Perhaps no open source software has earned as much fanfare as Ghost, a new blogging platform that some have touted as a potential major competitor to WordPress. Given the mega-popularity of WordPress and its incredible online pervasiveness, can Ghost live up to the hype and becomes a serious challenger to the status quo?
What is Ghost?
Ghost bills itself as “just a blogging platform.” The idea was conceived by former WordPress developer John O’Nolan, who believes WordPress has grown beyond its original intent as a blogging platform to become a full content management system. Ghost was developed to be a blogging platform only: no other use is intended.
What makes Ghost different?
By being dedicated solely to blogging, Ghost intends to carve a niche and become the best open source blog platform available. It’s in its infancy, to be sure, but the main differences many point out are:
- Ghost’s exclusive commitment to blogging
- A stat-driven and attractive dashboard
- Split screen blog entry, which allows users to see updates in real-time without having to click “preview” or refresh a screen
Accordingly, Ghost expects a slew of third-party developed themes and plugins to hit the market (much like WordPress); and, interestingly, the native software doesn’t include an HTML editor or a commenting system. The latter is the most striking difference, given that commenting is one of the features that helped propel WordPress to internet stardom and one of the key elements required for competing on the social web.
Will Ghost compete with WordPress?
Ghost makes a fine blogging platform for anyone who wants to launch a personal blog – and blog exclusively. I believe that with backers such as Microsoft and a famed Kickstarter campaign, there is plenty of interest for Ghost. Excellent usability will help the software endear itself to bloggers seeking simplicity and something that “just works.” However, I also believe Ghost will have a very difficult time competing with WordPress unless it’s willing to change its “just blogging” stance – which, of course, would fly in the face of its stated purpose to begin with. Here’s why:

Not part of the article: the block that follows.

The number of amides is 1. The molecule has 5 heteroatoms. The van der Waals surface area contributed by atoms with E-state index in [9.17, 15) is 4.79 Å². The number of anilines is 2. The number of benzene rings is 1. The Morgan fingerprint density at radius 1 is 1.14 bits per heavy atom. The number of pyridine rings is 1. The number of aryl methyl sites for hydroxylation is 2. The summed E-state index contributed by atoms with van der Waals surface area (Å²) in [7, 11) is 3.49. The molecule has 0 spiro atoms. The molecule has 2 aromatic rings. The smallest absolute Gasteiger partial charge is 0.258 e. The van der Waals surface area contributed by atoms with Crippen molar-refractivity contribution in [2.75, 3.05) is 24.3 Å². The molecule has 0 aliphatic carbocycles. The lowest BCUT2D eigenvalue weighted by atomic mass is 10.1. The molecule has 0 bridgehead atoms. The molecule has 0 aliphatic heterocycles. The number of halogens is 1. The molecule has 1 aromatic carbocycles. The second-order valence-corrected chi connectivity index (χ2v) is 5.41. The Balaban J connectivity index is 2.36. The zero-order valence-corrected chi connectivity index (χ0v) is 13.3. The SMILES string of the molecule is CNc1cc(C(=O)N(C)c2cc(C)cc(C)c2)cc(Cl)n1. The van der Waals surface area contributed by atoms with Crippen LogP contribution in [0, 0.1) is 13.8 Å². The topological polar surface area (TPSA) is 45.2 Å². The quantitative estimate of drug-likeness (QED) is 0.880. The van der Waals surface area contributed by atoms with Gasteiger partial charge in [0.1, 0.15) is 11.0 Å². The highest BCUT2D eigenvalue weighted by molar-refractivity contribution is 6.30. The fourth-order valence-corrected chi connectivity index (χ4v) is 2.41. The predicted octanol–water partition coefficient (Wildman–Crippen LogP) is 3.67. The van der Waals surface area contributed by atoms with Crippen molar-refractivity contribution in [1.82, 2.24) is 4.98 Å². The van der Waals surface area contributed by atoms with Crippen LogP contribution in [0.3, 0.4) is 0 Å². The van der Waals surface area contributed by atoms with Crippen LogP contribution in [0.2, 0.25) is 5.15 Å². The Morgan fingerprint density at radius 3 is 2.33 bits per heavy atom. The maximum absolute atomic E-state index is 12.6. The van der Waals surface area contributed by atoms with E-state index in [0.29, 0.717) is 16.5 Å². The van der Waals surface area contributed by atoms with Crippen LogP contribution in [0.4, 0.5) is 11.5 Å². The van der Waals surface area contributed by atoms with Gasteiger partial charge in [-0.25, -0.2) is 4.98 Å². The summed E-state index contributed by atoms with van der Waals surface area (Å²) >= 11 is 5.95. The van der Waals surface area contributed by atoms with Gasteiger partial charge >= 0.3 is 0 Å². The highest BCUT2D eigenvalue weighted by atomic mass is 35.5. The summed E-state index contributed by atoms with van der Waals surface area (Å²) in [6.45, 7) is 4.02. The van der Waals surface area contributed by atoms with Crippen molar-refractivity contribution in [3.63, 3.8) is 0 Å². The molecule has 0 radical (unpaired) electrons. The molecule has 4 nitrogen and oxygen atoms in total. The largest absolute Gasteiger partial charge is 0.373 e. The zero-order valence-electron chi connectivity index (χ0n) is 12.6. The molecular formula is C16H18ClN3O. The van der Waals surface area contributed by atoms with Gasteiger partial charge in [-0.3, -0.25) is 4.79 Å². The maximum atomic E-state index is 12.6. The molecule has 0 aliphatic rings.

- The web is already sold on WordPress, which powers millions of sites that owners have dedicated countless dollars in. Few will want to switch from systems they’re already familiar with and enjoy
- As Ghost becomes more popular, users will demand increased functionality. That’s exactly what happened with WordPress. If you want to monetize your blog, you’ll need an ad plugin – and now, your software is a blogging platform and an ad manager
- Even if Ghost doesn’t officially support plugins for ecommerce, blog monetization and other CMS-related functions, third-party developers will take advantage of the open source framework to set up their own resources for accessing said plugins
If Ghost indeed becomes a prominent new player in the blogosphere, it will either be very limited and thus a turnoff for many users or it will become very similar to the WordPress software it’s trying not to be. If the former, I’m confident Ghost will enjoy a healthy niche market, but it will never compete with the likes of WordPress; if the latter, it has an opportunity to become the next great CMS – which is exactly what its developers don’t want.
Ultimately, Ghost will have to survive in a limited market or it will be forced to conform to user demand.
Brian Morris writes for the PsPrint Design & Printing Blog. PsPrint is an online commercial printing company. Follow PsPrint on Twitter @PsPrint.